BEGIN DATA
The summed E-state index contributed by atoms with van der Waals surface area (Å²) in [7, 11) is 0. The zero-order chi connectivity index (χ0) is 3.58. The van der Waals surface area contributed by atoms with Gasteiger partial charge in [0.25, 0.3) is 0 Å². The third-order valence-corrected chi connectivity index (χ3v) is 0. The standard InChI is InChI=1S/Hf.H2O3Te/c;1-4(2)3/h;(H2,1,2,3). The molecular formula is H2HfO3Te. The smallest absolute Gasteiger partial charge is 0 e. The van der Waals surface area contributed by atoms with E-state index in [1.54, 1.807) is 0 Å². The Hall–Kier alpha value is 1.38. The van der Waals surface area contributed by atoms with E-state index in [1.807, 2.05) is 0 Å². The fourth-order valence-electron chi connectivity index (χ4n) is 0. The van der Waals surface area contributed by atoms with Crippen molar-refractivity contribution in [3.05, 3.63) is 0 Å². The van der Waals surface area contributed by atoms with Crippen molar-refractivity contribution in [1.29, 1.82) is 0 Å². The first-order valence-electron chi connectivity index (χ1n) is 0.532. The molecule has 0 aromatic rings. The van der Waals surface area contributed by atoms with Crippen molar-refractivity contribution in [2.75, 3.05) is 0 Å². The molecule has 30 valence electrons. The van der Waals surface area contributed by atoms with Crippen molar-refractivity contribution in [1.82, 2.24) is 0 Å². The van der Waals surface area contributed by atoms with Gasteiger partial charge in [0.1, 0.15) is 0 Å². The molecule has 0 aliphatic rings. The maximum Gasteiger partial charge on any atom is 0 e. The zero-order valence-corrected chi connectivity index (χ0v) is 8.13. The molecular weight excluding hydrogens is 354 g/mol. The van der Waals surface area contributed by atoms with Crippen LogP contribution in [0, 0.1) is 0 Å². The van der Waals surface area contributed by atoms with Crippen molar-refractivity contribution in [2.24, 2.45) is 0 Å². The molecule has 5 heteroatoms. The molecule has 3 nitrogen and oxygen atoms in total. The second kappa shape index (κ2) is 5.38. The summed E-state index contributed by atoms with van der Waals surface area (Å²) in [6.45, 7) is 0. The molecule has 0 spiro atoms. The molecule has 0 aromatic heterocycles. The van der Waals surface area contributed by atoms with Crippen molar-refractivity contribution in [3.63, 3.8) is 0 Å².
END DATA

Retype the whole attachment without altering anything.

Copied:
The summed E-state index contributed by atoms with van der Waals surface area (Å²) in [7, 11) is 0. The zero-order chi connectivity index (χ0) is 3.58. The van der Waals surface area contributed by atoms with Gasteiger partial charge in [0.25, 0.3) is 0 Å². The third-order valence-corrected chi connectivity index (χ3v) is 0. The standard InChI is InChI=1S/Hf.H2O3Te/c;1-4(2)3/h;(H2,1,2,3). The molecular formula is H2HfO3Te. The smallest absolute Gasteiger partial charge is 0 e. The van der Waals surface area contributed by atoms with E-state index in [1.54, 1.807) is 0 Å². The Hall–Kier alpha value is 1.38. The van der Waals surface area contributed by atoms with E-state index in [1.807, 2.05) is 0 Å². The fourth-order valence-electron chi connectivity index (χ4n) is 0. The van der Waals surface area contributed by atoms with Crippen molar-refractivity contribution in [3.05, 3.63) is 0 Å². The van der Waals surface area contributed by atoms with Crippen molar-refractivity contribution in [1.29, 1.82) is 0 Å². The first-order valence-electron chi connectivity index (χ1n) is 0.532. The molecule has 0 aromatic rings. The van der Waals surface area contributed by atoms with Crippen molar-refractivity contribution in [2.75, 3.05) is 0 Å². The molecule has 30 valence electrons. The van der Waals surface area contributed by atoms with Crippen molar-refractivity contribution in [1.82, 2.24) is 0 Å². The van der Waals surface area contributed by atoms with Gasteiger partial charge in [0.1, 0.15) is 0 Å². The molecule has 0 aliphatic rings. The maximum Gasteiger partial charge on any atom is 0 e. The zero-order valence-corrected chi connectivity index (χ0v) is 8.13. The molecular weight excluding hydrogens is 354 g/mol. The van der Waals surface area contributed by atoms with Crippen LogP contribution in [0, 0.1) is 0 Å². The van der Waals surface area contributed by atoms with Crippen molar-refractivity contribution in [2.24, 2.45) is 0 Å². The molecule has 5 heteroatoms. The molecule has 3 nitrogen and oxygen atoms in total. The second kappa shape index (κ2) is 5.38. The summed E-state index contributed by atoms with van der Waals surface area (Å²) in [6.45, 7) is 0. The molecule has 0 spiro atoms. The molecule has 0 aromatic heterocycles. The van der Waals surface area contributed by atoms with Crippen molar-refractivity contribution in [3.63, 3.8) is 0 Å².